There's a room called the Half Acre, another called Pat's Bottom and another which is called Woolworths, which is a junk room. The room which is called 'the Room with no Floor' does have a floor now, but it still goes by its old name.

The couple have done an enormous amount in the 11 years since they been here and guests can immediately sense a warm, welcoming atmosphere; just outside the enormous front door is a huge range of wellies of all sizes. "We encourage the guests to explore, so we have wellies to fit everyone in case they didn't bring their own," Helena says.

And there is much to explore. There's the kilometre-long avenue from the gates to the house, there are the fields full of gambolling sheep, and the gorgeous grounds in front of the house, which are planted with specimen trees - lime, oak, ash, sycamore and one of the oldest Spanish chestnuts in the country. There's the lake, and the castle.

There's even an island. "This morning, we took 13 sheep across on one of our boats to graze on the island and a German guest joined in. I think she enjoyed it," Roderick notes, adding that there are rods too, for anyone who wants to take the boats out to fish, while Helena adds, "It's very much our home and we treat everyone as guests in our home. It's important that people realise that it's not really a hotel, there are no telephones in rooms and you will trip over the dogs; what we hope is that they'll enjoy it for what it is."

It helps that they feel Sligo itself is enjoying a wave of popularity. "There's so much to do here," Roderick says, listing off the many resources in the area. "Sligo is finally getting the recognition it deserves. There's Yeats of course, the Wild Atlantic Way has helped, the Fleadh has helped, there's hill-walking and water sports," he notes, adding that Temple House hosted Sligo's Hell & Back, Ireland's toughest obstacle course, last summer.

It's run over 11 kilometres and Temple House Estate is ideal, given its fences, lakes, islands and ruins. "It's people running through mud for fun," Roderick marvels. "Our son did it with a couple of school friends, it was hard, but tremendous fun."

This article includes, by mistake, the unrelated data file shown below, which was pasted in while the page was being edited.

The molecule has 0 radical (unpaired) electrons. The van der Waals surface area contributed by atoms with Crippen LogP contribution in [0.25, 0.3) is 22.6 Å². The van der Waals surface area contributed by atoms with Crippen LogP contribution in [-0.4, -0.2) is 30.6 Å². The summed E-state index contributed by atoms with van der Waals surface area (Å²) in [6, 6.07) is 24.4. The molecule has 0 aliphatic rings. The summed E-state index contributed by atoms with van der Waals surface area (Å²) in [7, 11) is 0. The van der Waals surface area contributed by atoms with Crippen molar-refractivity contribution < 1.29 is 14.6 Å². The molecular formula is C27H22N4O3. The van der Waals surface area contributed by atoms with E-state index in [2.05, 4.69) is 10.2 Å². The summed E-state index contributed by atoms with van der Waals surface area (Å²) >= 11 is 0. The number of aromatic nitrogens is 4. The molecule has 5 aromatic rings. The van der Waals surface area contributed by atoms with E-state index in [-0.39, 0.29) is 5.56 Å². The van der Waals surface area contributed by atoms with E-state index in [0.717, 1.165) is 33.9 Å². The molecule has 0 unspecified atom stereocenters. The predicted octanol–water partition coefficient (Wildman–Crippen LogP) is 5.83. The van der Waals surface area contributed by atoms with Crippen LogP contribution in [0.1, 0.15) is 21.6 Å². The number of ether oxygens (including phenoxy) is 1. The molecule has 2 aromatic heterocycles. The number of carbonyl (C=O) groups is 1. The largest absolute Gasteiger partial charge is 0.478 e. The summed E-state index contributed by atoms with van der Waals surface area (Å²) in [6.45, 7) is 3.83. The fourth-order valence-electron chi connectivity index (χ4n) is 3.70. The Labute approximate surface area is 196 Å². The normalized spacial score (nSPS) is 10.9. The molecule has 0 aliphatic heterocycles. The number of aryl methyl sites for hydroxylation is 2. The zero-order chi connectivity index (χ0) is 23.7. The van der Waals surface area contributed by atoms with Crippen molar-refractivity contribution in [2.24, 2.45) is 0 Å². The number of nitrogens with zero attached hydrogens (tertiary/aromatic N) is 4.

Warming to his theme of the many amenities, he goes on to note that 40pc of Ireland's megalithic tombs are in Sligo, as well as many other natural wonders. "There's Knocknarea where Queen Maeve was based, and Benbulben, our very own Table Mountain," he says.

He's also proud of the fact that Sligo was a finalist in the Foodie Towns of Ireland, and is particularly chuffed Temple House won Georgina Campbell's Country House of the Year Award for 2016. The couple feel it's down to the house itself, the food - they source everything locally, they use organic vegetables, they make their own chutneys and granola and, of course, they have amazing lamb - and also the atmosphere.

"We've very aware of saying we're something we're not. We're not Ashford Castle, we're not an anonymous hotel either. More than anything, we're a home we like to share. We like to think the house has a heart," Helena explains, adding that there are several dimensions to the experience of staying at Temple House. "The house is about us and our team and how we interact with the guests and how they interact with each other. We used to get newspapers but we don't anymore, so they can chat to each other."

And as they don't ban mobile phones, it might be a good idea to keep one on you. In case you get lost, that is.

Temple House Estate, Ballinacarrow, Ballymote, Co Sligo, tel: (087) 997-6045, or see templehouse.ie

 Edited by Mary O'Sullivan. Photography by Tony Gavin